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horse show
The 1908 horse show. COURTESY MONTCLAIR PUBLIC LIBRARY DIGITAL ARCHIVE

By MIKE FARRELLY
For Montclair Local

horse show
MIKE FARRELLY

“History & Heritage” is a series on Montclair history, written by representatives of the Montclair History Center and the Montclair Public Library. Mike Farrelly is a trustee of the Montclair History Center, and has been the official township historian, a volunteer position, since 2004.

This is part two of an article on Montclair and the horse.

THE REDCOATS ARE COMING

Part I of this article described a time when horses were the major form of transportation in Montclair. Almost everyone had a horse. Horses were ridden everywhere. They pulled carriages, hauled wagons full of all kinds of products and were even used for plowing. But people enjoyed their horses just as people enjoy their cars today, especially people who could afford working horses and horses for sport and competition.

The Montclair Equestrian Club was founded in 1876 at the estate of Charles Wilmer on Orange Road, in a house that is no longer standing. Among other things, the club organized fox hunts. Dozens of members would don red hunting outfits, mount their horses, and chase after the foxes (or rabbits) and fox hunting dogs for hours. The fox was not always killed. In the United States the convention was to call off the hunt when the fox “went to ground”, or hid in a hole somewhere. Many non-members and their families would tag along in buggies just for the fun of it. The club published a magazine, Hare and Hound, to report on its activities. In 1878, the club changed its name to the “Montclair Hunt,” and moved their horses and dogs to Edward Sadler’s farm on Grove Street. The farmhouse still exists. It was set quite a way back from Grove Street. It now has a Euclid Avenue address, number 10. They later changed their name to “The Essex County Hunt.”

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READ: HISTORY AND HERITAGE; WHEN EVERYONE HAD A HORSE

READ: HISTORY AND HERITAGE; JOHN RUDD, ONE OF MONTCLAIR’S LEADING LIGHTS

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By 1887, The Essex County Hunt had stopped hunting and reverted to being an equestrian riding club. Fox hunts were then organized at Roswell Manor, the home of George Inness Jr. who was the son of the famous painter George Inness. He was a painter just like his father.  He married Julia Smith, the daughter of the wealthy publisher, Roswell Smith. Roswell gave them quite a bit of land as a wedding present. It fronted on Pine Street and Walnut Crescent. It extended all the way into Glen Ridge, so they had enough land to conduct fox hunts. Roswell also built them a grand house, which they named after him. Roswell Manor was later known as Wentworth Manor when the famous art collector, William Evans, lived there. In 1926 the Davella Mills Foundation gave the building to Mountainside Hospital. The hospital used it as a home for student nurses. In the 1940s, the building was torn down to make way for a larger more modern home for the nurses. The nursing school recently relocated to the old Hoffman LaRoche facility on the Nutley/Clifton border. In July of 2018 the “new” building was torn down so that a medical office center could be erected. Fox hunts stopped in this area in the early 20th century when there just wasn’t enough open field left.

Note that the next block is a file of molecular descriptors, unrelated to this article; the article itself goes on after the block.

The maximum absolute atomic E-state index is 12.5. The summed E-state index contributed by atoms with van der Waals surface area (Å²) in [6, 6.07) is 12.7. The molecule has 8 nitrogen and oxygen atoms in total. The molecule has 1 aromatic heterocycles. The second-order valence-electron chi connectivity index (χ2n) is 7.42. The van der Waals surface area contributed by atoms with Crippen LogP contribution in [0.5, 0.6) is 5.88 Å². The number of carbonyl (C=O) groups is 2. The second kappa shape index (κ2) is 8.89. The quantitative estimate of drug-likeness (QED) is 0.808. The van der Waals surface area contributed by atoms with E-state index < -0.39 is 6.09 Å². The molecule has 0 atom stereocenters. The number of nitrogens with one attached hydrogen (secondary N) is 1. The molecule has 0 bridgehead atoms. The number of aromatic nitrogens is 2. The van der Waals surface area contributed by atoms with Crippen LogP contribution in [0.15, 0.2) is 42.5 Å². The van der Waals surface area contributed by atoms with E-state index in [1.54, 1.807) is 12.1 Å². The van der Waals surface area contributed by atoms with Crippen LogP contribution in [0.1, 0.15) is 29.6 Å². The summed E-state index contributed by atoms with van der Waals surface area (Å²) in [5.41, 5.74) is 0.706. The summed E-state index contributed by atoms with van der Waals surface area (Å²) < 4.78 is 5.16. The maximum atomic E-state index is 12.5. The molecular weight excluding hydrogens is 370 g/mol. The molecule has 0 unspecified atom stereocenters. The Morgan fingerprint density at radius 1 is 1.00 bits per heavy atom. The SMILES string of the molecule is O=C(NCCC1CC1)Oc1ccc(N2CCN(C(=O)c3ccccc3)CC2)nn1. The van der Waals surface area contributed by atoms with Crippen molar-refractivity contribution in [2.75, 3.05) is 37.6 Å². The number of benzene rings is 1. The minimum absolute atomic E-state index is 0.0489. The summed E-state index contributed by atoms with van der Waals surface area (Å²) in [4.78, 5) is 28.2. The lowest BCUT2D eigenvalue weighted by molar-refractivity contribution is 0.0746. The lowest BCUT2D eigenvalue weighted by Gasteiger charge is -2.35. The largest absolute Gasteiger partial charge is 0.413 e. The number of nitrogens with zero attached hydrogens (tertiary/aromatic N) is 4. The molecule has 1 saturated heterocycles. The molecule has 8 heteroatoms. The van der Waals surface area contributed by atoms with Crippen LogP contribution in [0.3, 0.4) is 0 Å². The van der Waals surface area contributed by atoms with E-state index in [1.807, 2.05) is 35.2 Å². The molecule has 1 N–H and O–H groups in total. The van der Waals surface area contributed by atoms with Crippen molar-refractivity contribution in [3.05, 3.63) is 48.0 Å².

BOWS AND RIBBONS

In the early part of the 20th Century, Montclair started putting on an annual horse show, the Montclair Horse Show, which achieved regional fame, covered by regional newspapers, like the New York Times. The horse show was an offshoot of the Montclair Riding Driving and Automobile Club.  The first show was held in 1906 at the Montclair Athletic Club, which was located where the Montclair Kimberley Academy on Valley Road is now. There were approximately 24 classes of judging. The number varied from year to year. Judges decided which horse was the best in categories that ranged from ponies for children to jumpers; through horses for light loads to majestic draught horses that pulled heavy wagons full of lumber or coal for companies like Osborne and Marsellis.

Thousands would turn out for the annual event that was usually held in the Fall. The 1915 show was cancelled out of respect for the president of the show, Joseph M. Greenfield, who passed away suddenly. Greenfield had been one of the founders of the Riding and Automobile Club, later becoming president of the horse show. He and his wife, Edna, owned a pair of chestnut horses named Rose Brae Laddie and Rose Brae Lassie that often won best of class in the “harness” category. Rose Brae was the name of their mansion on Pleasant Avenue. They threw the best parties in town and everybody hoped for an invitation. Rose Brae became a nursing home and is now the Over the Rainbow Nursery School at 32 Pleasant Ave.

The show was discontinued until 1926, when it was revived as a benefit, sponsored by the Montclair Federation of War Veterans for WWI veterans. It continued at least until 1933 when representatives of the Kimberly School won the “Riding Cup”, the most valued prize. It may have gone on, but New York Times stopped covering it. It had certainly stopped by 1950 when the Kimberley Academy bought the Montclair Athletic Club field and built their Valley Road campus. Possibly people lost interest as horses became less and less important.

Today, of course, just about everyone in town has an automobile, sometimes two or three. There aren’t too many horses left. There was a horse named Rocky that lived at 129 Union St. until recently. Rocky has since passed away. People who want to go horseback riding now can go to the Essex Equestrian Center on Woodland Avenue in West Orange.

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